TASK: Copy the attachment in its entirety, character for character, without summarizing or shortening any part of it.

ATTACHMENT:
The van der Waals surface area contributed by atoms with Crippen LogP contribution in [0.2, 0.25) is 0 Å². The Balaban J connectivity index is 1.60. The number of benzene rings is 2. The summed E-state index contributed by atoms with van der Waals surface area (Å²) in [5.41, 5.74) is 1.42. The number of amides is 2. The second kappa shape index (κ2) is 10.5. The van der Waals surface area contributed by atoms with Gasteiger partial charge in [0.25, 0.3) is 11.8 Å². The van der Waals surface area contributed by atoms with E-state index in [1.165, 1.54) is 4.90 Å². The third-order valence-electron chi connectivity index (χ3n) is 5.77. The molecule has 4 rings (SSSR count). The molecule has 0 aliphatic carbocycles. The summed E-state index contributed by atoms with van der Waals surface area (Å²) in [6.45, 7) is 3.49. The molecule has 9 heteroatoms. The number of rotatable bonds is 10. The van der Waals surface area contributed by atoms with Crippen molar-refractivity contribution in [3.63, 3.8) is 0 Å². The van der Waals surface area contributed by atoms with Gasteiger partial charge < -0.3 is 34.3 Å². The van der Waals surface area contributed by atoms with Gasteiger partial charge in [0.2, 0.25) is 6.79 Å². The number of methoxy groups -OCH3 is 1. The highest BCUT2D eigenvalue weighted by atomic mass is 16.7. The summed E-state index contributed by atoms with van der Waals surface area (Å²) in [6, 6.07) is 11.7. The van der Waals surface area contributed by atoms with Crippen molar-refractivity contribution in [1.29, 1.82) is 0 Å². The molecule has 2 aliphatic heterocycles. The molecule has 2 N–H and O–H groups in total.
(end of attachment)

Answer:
The van der Waals surface area contributed by atoms with Crippen LogP contribution in [0.2, 0.25) is 0 Å². The Balaban J connectivity index is 1.60. The number of benzene rings is 2. The summed E-state index contributed by atoms with van der Waals surface area (Å²) in [5.41, 5.74) is 1.42. The number of amides is 2. The second kappa shape index (κ2) is 10.5. The van der Waals surface area contributed by atoms with Gasteiger partial charge in [0.25, 0.3) is 11.8 Å². The van der Waals surface area contributed by atoms with E-state index in [1.165, 1.54) is 4.90 Å². The third-order valence-electron chi connectivity index (χ3n) is 5.77. The molecule has 4 rings (SSSR count). The molecule has 0 aliphatic carbocycles. The summed E-state index contributed by atoms with van der Waals surface area (Å²) in [6.45, 7) is 3.49. The molecule has 9 heteroatoms. The number of rotatable bonds is 10. The van der Waals surface area contributed by atoms with Crippen molar-refractivity contribution in [3.63, 3.8) is 0 Å². The van der Waals surface area contributed by atoms with Gasteiger partial charge < -0.3 is 34.3 Å². The van der Waals surface area contributed by atoms with Gasteiger partial charge in [0.2, 0.25) is 6.79 Å². The number of methoxy groups -OCH3 is 1. The highest BCUT2D eigenvalue weighted by atomic mass is 16.7. The summed E-state index contributed by atoms with van der Waals surface area (Å²) in [6, 6.07) is 11.7. The van der Waals surface area contributed by atoms with Crippen molar-refractivity contribution in [1.29, 1.82) is 0 Å². The molecule has 2 aliphatic heterocycles. The molecule has 2 N–H and O–H groups in total.